Prepped for university:
introducing academic library literacy skills to
secondary school students
Induction – back in the day
Students were told:
•How and where to find a book
•How and where to find a journal article
A library tour was incorporated into a 20 minute induction.
IT induction was separate.
Then students began asking:
• What is meant by an ‘academic’ book?
• What is meant by scholarly / peer reviewed journals?
• What does my reading list mean?
So we incorporated the answers into induction
• How to read a ready list.
Library and IT induction merged & attendance increased.
Author’s first initial
Author’s Surname or name
Date of publication
Zu, X., Fredendall, L.D. & Douglas, T.J. (2008), ‘The evolving
theory of quality management: The role of Six Sigma’, Journal
of Operations Management, vol. 26, no. 5, Pg. 630-650
• To be able to:
– Interpret Harvard or other bibliographic standards.
– Find, borrow, read appropriate chapters of texts.
– Find, understand structure and read journal articles.
– Source additional readings to support an argument.
– Evaluate web sites.
– Understand what a bibliography is.
• Academics’ expectations are not unreasonable.
• Induction is short
• Learning needs to be at the point of need.
• Academic library literacy is not part of secondary school
• A window has been discovered
– End of school term (level 13)
– After UCAS personal statements are completed (level
Research, evidence & interest
Secondary School teachers (Grammar and Comprehensive), (outreach)
Secondary School career teachers (outreach)
Secondary School librarian survey (outreach)
Queen’s Learning Development Services
Queen’s School of Education academics
Queen’s Library colleagues
Kvenid, C., Calkins, K., ed (2011) Embedded Librarians: moving beyond one
shot instruction. Chicago : Association of College and Research Libraries
Everyone is interested!
• Widening Participation Unit requested Library engagement
• Residential for 40 secondary school students
• “Unlock your skills and talent” workshop.
Search the internet for one or more of the following.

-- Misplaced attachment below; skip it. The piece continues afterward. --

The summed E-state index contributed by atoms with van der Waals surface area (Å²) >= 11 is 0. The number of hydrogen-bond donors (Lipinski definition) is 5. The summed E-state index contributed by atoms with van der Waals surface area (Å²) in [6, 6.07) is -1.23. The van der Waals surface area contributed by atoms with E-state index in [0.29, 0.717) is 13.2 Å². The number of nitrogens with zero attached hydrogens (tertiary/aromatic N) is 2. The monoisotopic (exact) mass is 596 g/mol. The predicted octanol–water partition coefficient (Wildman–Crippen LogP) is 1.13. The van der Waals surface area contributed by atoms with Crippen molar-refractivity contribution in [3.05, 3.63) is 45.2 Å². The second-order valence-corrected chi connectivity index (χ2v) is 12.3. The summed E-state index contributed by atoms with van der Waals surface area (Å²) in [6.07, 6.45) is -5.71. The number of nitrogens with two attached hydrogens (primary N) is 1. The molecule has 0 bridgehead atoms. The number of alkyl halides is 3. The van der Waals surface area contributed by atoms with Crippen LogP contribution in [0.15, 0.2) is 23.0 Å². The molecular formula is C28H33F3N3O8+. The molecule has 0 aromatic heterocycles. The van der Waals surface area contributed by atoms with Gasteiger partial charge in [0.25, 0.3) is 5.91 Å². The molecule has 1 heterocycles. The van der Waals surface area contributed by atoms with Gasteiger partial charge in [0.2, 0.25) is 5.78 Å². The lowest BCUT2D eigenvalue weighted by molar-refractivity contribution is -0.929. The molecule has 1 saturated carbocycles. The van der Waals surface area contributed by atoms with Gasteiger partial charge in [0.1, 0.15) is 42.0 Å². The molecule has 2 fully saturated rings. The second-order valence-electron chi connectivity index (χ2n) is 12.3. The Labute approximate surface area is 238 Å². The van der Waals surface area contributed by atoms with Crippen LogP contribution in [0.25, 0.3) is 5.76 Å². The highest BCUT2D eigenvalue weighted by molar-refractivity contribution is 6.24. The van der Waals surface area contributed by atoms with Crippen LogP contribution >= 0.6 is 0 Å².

• A place in Ireland
• A famous composer or author
• Pantridge and the heart defibrillator
• Graphene - look at the BBC link for this
• David Brailsford and the Sky cycling team
Now ask yourself:
• Why do I believe these sites are telling me the truth?
• What does the web address (url) tell me about each site?
• Is the information current?
• Who wrote the web page?
• Who published it?
• Is the page well organised and easy to navigate?
• Is there a lot of advertising?
• Does it link to other sites that are reliable?
You are evaluating the website
Now, go beyond Google with academic sources.
A place in Ireland
Select JSTOR Ireland
A famous composer
Select MUSE or JSTOR
Pantridge and the heart defibrillator
Select Science Direct
Graphene - look at the BBC link for this
Select Science Direct or ABI Inform
David Brailsford and the Sky cycling team
Select ????? What is his theory?
Now ask yourself:
• What is different about academic literature?
Justification / benefits
Subject Librarian remit – induction talks.
University remit – outreach and marketing.
Students discovered something new .
– They read academic literature & encouraged by online resources.
Addressed academics’ expectations
– Plagiarism, copyright, why reference & email etiquette also
The workshop overran.
Follow up interview with new & established UGs.
Pre induction knowledge frees time for other content.
Students begin study with an expected understanding & ensure they
are ‘Prepped for university’